Issues related to interoperability are often addressed through establishment of standards. For example, the issue of communication of data is being addressed by the Organization for the Advancement of Structured Information Standards (OASIS), which is creating the Emergency Distribution eXchange Language (EDXL) standard that will be incorporated in the National Information Exchange Model (NIEM). OASIS is a well-recognized standards organization that works on e-business standards— many of which are required in the emergency management world. Therefore, there is an Emergency Management Technical Committee that has representatives from many organizations, such as DHS, Warning Systems Inc., the Capital Wireless Integrated Network (CAPWIN), the Open Geospatial Consortium (OGC), Environmental Systems Research Institute (ESRI), and many others. Initially, EDXL was an outgrowth of work at the Department of Justice and will be a multipart standard. The initial part that has been approved by OASIS membership is EDXL-DE, where DE stands for Distribution Element. The primary purpose of the Distribution Element is to facilitate the routing of any properly formatted Extensible Markup Language (XML) emergency message to recipients. The Distribution Element may be thought of as a “container.” It provides the information to route “payload” message sets (such as alerts or resource messages) by including key routing information such as distribution type, geography, incident, and sender-recipient IDs. There are very few implementations of this new standard as yet.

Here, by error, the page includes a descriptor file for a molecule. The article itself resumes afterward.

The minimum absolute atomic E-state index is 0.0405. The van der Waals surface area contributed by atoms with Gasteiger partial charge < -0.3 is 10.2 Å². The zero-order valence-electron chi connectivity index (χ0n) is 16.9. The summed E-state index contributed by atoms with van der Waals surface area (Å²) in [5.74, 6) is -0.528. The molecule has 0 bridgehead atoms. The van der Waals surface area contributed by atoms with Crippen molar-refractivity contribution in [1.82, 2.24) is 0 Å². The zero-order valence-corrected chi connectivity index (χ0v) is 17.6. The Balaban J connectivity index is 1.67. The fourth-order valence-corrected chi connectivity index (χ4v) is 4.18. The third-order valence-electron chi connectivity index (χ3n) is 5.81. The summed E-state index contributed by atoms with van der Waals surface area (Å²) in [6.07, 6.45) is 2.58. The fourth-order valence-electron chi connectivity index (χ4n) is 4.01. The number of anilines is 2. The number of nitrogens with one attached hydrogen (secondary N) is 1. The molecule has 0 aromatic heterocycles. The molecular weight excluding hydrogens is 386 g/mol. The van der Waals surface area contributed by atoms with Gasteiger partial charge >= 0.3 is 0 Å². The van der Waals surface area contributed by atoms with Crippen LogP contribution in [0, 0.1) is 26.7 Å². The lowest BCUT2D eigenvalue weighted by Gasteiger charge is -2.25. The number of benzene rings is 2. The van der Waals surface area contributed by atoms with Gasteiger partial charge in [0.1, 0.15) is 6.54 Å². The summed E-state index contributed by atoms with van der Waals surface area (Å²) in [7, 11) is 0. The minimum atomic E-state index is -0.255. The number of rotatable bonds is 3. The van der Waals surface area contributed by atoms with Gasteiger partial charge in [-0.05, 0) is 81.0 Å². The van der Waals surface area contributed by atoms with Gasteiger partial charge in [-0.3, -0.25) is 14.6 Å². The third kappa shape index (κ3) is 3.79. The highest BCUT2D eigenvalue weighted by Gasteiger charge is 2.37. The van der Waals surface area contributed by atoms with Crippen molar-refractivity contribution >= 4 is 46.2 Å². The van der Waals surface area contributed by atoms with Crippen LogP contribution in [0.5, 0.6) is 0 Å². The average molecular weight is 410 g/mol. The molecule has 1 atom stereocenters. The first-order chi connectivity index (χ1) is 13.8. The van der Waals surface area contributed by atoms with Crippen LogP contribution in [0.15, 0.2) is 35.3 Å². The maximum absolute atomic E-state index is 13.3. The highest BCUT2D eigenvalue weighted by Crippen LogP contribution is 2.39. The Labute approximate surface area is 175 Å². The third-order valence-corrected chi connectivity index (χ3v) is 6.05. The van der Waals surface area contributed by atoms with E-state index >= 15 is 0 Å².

There is also a need for standards that address not only the content or communications of data, but also the real-time discovery of and access to data through clearinghouses and portals. Part of this solution is agreement on best practices regarding the standards of content and service interfaces that can best help achieve these goals and meet the requirement of providing geospatial content to emergency managers and personnel when and where it is needed.